Having invested and studied the oil market and oil equities for nearly thirty years, a few lessons learned have remained true over time:
- The oil market is a commodity business, and as such is highly cyclical
- Over the long term, the fundamentals of global supply and demand drive oil prices
- Oil prices drive oil equities higher
Simple enough, but at times hard to remember amid the daily whipsaw twists and turns of market movements that often in the short term are driven by rumor and speculative trading. In this article, we will analyze how these three lessons are shaping up over the horizon, and by leveraging their current trends, we can benefit from investing in oil equities.
Our central thesis is that we see an oil market recovery emerging over the horizon, and that will encourage capital spending growth to revive in oil exploration and production by 2018. Oil equities will follow the fundamentals as the oil market rebalances its global supply and demand driving oil prices and oil companies' earnings higher. Okay, that is the plot, but let's examine the data and analysis to support this developing positive turn of events from the last three years, and why this cycle may be different in magnitude and duration.
1.) Historically, the oil market is a highly cyclical commodity business:
Drawing from historical data contained in the oil multinational: "BP's Statistical Review of Energy" noted in the chart below that since the oil market's inception over 155 years ago, the industry has been marked by periodic boom to bust cycles; with only three periods of elevated prices: defined as sharply higher sustained prices of ten years or more: 1861-1872, 1974-1985, and 1999-2008. It is important to note that of the three elevated cycles, the last two have been closer together and more recent. This higher elevation in prices is to a major degree due to emerging structural issues in the oil market as declining energy intensity, increasing environmental concern, and industrialization of many developing nations at the same time (China, India, Russia, Brazil and others).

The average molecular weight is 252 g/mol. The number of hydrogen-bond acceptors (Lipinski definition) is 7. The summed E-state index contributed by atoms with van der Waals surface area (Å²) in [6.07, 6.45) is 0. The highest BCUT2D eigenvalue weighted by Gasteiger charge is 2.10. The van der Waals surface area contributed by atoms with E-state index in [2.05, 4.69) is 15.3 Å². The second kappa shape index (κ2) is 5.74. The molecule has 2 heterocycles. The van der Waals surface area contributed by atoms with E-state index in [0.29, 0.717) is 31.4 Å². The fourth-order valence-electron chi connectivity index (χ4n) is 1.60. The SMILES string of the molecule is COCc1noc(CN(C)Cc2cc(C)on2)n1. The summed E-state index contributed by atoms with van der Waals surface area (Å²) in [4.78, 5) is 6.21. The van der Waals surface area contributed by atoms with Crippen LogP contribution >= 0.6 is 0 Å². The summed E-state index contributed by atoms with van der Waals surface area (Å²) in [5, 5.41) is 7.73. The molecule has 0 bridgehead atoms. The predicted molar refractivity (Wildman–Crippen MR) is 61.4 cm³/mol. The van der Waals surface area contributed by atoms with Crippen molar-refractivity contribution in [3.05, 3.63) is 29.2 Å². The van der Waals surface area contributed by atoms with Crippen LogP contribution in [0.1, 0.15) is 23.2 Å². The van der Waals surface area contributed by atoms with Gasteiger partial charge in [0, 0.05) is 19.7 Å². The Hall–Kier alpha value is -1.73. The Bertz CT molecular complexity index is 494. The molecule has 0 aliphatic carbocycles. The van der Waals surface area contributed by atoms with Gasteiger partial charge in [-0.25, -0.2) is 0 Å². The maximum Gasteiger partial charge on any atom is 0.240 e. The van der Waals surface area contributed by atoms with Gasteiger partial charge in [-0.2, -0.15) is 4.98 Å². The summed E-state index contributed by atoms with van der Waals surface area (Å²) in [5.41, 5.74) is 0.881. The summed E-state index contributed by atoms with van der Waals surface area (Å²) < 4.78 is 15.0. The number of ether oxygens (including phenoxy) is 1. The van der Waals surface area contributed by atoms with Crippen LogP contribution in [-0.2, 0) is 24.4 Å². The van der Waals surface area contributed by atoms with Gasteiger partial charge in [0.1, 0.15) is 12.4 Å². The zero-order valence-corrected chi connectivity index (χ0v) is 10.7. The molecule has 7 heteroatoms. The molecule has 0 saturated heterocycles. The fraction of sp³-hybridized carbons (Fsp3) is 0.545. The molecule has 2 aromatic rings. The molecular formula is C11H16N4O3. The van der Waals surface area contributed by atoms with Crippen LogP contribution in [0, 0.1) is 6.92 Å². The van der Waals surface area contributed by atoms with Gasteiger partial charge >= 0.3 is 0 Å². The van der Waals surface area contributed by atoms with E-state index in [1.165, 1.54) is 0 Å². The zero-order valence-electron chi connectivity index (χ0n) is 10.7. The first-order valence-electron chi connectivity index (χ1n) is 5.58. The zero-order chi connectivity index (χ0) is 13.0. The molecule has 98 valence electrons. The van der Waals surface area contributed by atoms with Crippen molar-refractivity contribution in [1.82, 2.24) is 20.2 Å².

Source: BP 2015 Statistical Review of Energy
2.) As always, it is the fundamentals of supply and demand that drive prices and the ensuing price cycle. The current developing catalysts behind global oil supply and demand are two tailwinds on the immediate horizon:
- a supply tailwind driven by reduced exploration from 2015 to 2017
- and a demand tailwind driven by the stimulus of U.S. fiscal policy
As oil prices collapsed in late 2014 and the oil market downturn deepened, oil companies sought to conserve cash flow and began to either defer or cancel exploration projects worldwide, since exploration drilling is a cash outflow activity - a sunk cost. The net result of reduced exploration today limits future production, with the timeline from successful exploration to first oil production can be from five to seven or ten years. The longer exploration is delayed, the greater the ensuing magnitude and duration of delayed future oil production.
The timeline chart below highlights several important takeaways from the lack of current exploration:
The net impact of reduced global exploration and deferred investment sanctions from 2015 to 2017/2018 will create a global oil supply shortfall by roughly 2020. Rystad Energy, a Norwegian oil & gas consultancy firm, has estimated that combined with natural depletion from currently producing oil fields and the lost production opportunity from the reduced exploration will necessitate roughly an additional ~11 M b/d of future production.
- This supply shortfall will allow global oil demand that we expect to grow at roughly 1.2 Mb/d in the near term to overtake supply and drive oil prices higher -"demand drives price" by 2020. Even with U.S. unconventional shale production back in the growth mode, Saudi Arabia, Iran, Iraq, and other key OPEC producers are producing near their maximum levels and this includes the Russian Bear, supply growth by 2020 will not be able to match demand growth (see the demand tailwind below).